Blog article based on the discussions at the Roundtable set up by CIONET and SPLUNK on November 21, 2023, by Jaana Nyfjord and Kirsty Paine, both Field CTO at Splunk.
Autonomous, self-managing IT - is it real? CIONET and Splunk hosted a roundtable on this topic last week in Belgium, at the stunning venue of Martin’s Patershof in Mechelen - and the topic clearly drew attention. CIOs representing a variety of European industries and sectors joined a lively and interactive roundtable to uncover both the promise and boundaries of autonomous IT.
As defined by CIONET, the concept of an “Autonomous IT environment” envisions an IT setup where automated processes, artificial intelligence, machine learning, and data-driven insights work together to ensure high-quality services, minimise manual intervention, optimise performance, predict and prevent incidents, and make informed decisions based on real-time data.
The term “autonomous” signifies a level of self-governance, intelligence, and adaptability that goes beyond traditional IT management practices - not merely automation. Autonomous IT environments are aimed at enhancing efficiency, reducing downtime, improving security, and enabling IT teams to focus on higher-value tasks. In this interactive session, this group shared their journeys and uncovered both the possibilities and challenges surrounding autonomous IT.
So, fantasy or feasibility? This group concluded that it’s technically attainable and feasible, but that we are all still on a journey towards a goal that is not yet fully visible nor well-defined. Importantly, we are not alone. This is a reassuring statement to many, though autonomous IT echoes our familiar experience with the ever-changing technology landscape and the emergence of new technologies.
What are the drivers of autonomous IT? To no one’s surprise, the top of the list of motivating factors were cost, efficiency, speed and liberating time and human skills for innovation gains.
A number of challenges were naturally identified and explored during the evening. As mentioned, the shared belief is that autonomous IT is technically feasible, but it’s not the underlying technology that is the bottleneck to reaping the benefits of autonomy or self-managing IT. The challenges lie in the complexity and scale of our technology stacks, and importantly organisational stacks, horizontal and vertical, and the ability to align changing these stacks concurrently and continuously. It requires working up and down the stack, and end-to-end across multiple stacks. The group also agreed that an organisation’s operating model is critical to success, best leveraging where a service- or product-oriented model, or an approach to delivery has worked in creating changes. Those that already have or are migrating to the cloud, also added that the cloud enables change at scale by providing foundational infrastructure and removing silos.
Another outstanding example of a challenge was the lack of clear, precise goals and expected outcomes, which are critical for setting the direction for productive implementation of multi-stack change, both short and long-term. It seems that although the willingness to embrace the benefits of these technologies, the fact that it's a “black box” combined with many moving parts means that visibility is blurred. Consequently, feedback loops for systematic follow-up are broken, also impacting the possibility to gain learning, and insight and make consistently informed decisions. Many find it difficult to fully identify the value and thus define precisely the wanted position and measurable outcomes from self-managing IT. It was suggested that to improve visibility inside an organisation, dashboards shared across various stakeholder groups and decision-makers had been useful and filled blind spots.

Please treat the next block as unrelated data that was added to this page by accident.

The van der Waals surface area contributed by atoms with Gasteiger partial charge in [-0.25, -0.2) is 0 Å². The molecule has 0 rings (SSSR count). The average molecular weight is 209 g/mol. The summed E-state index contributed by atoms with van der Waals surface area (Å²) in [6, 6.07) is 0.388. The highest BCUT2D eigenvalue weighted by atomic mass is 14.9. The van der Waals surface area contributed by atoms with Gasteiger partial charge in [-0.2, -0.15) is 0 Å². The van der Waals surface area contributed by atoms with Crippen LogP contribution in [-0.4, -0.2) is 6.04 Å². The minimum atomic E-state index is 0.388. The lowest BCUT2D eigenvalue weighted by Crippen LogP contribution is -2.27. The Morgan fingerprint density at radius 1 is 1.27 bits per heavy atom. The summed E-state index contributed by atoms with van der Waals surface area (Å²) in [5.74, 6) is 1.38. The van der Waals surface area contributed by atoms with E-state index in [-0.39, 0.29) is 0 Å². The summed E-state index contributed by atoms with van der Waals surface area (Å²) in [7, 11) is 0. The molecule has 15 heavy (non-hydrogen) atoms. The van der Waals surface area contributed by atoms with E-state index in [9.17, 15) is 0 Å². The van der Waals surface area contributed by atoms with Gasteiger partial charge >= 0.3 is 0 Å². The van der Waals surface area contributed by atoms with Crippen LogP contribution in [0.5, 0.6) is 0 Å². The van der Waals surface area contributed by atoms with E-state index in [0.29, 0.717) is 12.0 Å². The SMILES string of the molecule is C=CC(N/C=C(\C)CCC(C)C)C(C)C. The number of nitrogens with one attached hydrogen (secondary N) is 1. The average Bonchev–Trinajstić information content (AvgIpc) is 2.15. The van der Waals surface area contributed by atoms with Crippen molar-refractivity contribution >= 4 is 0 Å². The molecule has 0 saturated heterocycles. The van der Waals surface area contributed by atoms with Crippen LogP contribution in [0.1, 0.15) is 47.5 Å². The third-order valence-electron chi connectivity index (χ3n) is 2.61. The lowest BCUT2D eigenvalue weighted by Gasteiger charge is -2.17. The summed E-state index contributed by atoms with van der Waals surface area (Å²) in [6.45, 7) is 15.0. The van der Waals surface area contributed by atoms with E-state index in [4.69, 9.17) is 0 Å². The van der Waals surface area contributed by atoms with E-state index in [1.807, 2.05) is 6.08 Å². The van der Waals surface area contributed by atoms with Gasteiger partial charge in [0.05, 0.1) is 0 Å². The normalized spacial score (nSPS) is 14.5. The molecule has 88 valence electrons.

In truly getting the benefits at the organisation level across all stacks, and ultimately boosting the customer experience and delivering on one’s customer promise, a participant shared their approach: “Don’t dazzle with tech, but align first on what we want to accomplish.”
An open question was raised at the end, is autonomous IT desirable? Voices were mixed. The development of AI is bringing a paradigm shift that is beyond much public understanding. For now, being able to protect systems and prove that they work as expected is on top of everyone’s mind. Until we have explainable and safe AI, we stay cautious about its application.
Everyone agreed that although guidelines are evolving we need to demonstrate that a system decision taken was right which requires inbuilt feedback.
The status of autonomous and self-managing IT differs between companies depending on a variety of factors, e.g. industry, size, culture and regulations. This tells me that we are in the Known Unknowns, as defined by Cynefin - a framework for leading in complexity and dealing with uncertainty through learning.
This open exchange between experts and industry leaders shows that we must keep focusing diligently on the Knowns to gain consistent learning and insight through each step into the Unknowns and ensure that feedback loops across the stacks are not broken. “Think big, start small” as another CIO stated.
The conversation covered multiple angles and parts of autonomy and concluded that automation is often conflated with autonomy. Moreover, there's no doubt that technology development is in the driver’s seat. So what is missing to move effectively? It calls for alignment across multiple stacks. Four requirements are needed to progress in this journey:
With these four factors firmly in place, autonomous IT is no longer just a fantasy.
CIONET extends its gratitude to Splunk, Jaana Nyfjord, Kirsty Paine, and Dirk De Meirsman, to the speakers Geert Goethals and Eric Mailleux, and finally to all participants for their insightful and enthusiastic discussion.